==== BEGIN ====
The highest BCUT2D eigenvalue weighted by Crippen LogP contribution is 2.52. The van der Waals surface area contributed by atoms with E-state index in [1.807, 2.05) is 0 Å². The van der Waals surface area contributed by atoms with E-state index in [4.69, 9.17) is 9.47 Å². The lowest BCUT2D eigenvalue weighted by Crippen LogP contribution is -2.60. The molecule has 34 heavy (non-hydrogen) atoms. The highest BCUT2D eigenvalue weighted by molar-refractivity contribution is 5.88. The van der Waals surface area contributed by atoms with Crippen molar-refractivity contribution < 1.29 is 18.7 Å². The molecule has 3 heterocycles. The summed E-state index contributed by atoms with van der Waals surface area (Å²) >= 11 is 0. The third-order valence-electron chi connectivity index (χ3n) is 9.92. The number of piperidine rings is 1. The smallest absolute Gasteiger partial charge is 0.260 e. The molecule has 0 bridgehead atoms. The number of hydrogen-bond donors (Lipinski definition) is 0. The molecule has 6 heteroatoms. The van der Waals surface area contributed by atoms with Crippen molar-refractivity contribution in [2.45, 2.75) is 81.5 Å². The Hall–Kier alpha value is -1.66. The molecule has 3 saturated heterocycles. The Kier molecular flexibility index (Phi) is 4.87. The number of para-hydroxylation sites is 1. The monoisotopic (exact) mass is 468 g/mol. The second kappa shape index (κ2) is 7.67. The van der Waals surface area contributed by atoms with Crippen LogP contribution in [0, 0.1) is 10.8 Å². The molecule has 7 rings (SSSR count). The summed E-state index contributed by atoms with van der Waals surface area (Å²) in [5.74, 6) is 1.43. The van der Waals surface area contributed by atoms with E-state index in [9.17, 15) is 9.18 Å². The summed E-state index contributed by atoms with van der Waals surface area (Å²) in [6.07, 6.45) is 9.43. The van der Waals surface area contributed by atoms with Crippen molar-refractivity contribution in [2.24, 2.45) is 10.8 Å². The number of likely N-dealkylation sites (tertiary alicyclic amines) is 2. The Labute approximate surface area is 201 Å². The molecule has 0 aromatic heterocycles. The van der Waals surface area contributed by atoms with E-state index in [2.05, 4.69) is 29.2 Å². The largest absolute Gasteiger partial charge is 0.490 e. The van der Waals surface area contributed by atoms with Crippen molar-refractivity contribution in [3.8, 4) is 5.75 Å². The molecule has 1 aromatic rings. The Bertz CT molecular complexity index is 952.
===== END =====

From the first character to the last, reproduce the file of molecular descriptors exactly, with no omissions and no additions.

The highest BCUT2D eigenvalue weighted by Crippen LogP contribution is 2.52. The van der Waals surface area contributed by atoms with E-state index in [1.807, 2.05) is 0 Å². The van der Waals surface area contributed by atoms with E-state index in [4.69, 9.17) is 9.47 Å². The lowest BCUT2D eigenvalue weighted by Crippen LogP contribution is -2.60. The molecule has 34 heavy (non-hydrogen) atoms. The highest BCUT2D eigenvalue weighted by molar-refractivity contribution is 5.88. The van der Waals surface area contributed by atoms with Crippen molar-refractivity contribution < 1.29 is 18.7 Å². The molecule has 3 heterocycles. The summed E-state index contributed by atoms with van der Waals surface area (Å²) >= 11 is 0. The third-order valence-electron chi connectivity index (χ3n) is 9.92. The number of piperidine rings is 1. The smallest absolute Gasteiger partial charge is 0.260 e. The molecule has 0 bridgehead atoms. The number of hydrogen-bond donors (Lipinski definition) is 0. The molecule has 6 heteroatoms. The van der Waals surface area contributed by atoms with Crippen molar-refractivity contribution in [2.45, 2.75) is 81.5 Å². The Hall–Kier alpha value is -1.66. The molecule has 3 saturated heterocycles. The Kier molecular flexibility index (Phi) is 4.87. The number of para-hydroxylation sites is 1. The monoisotopic (exact) mass is 468 g/mol. The second kappa shape index (κ2) is 7.67. The van der Waals surface area contributed by atoms with Crippen LogP contribution in [0, 0.1) is 10.8 Å². The molecule has 7 rings (SSSR count). The summed E-state index contributed by atoms with van der Waals surface area (Å²) in [5.74, 6) is 1.43. The van der Waals surface area contributed by atoms with E-state index in [9.17, 15) is 9.18 Å². The summed E-state index contributed by atoms with van der Waals surface area (Å²) in [6.07, 6.45) is 9.43. The van der Waals surface area contributed by atoms with Crippen molar-refractivity contribution in [2.24, 2.45) is 10.8 Å². The number of likely N-dealkylation sites (tertiary alicyclic amines) is 2. The Labute approximate surface area is 201 Å². The molecule has 0 aromatic heterocycles. The van der Waals surface area contributed by atoms with E-state index in [2.05, 4.69) is 29.2 Å². The largest absolute Gasteiger partial charge is 0.490 e. The van der Waals surface area contributed by atoms with Crippen molar-refractivity contribution in [3.8, 4) is 5.75 Å². The molecule has 1 aromatic rings. The Bertz CT molecular complexity index is 952.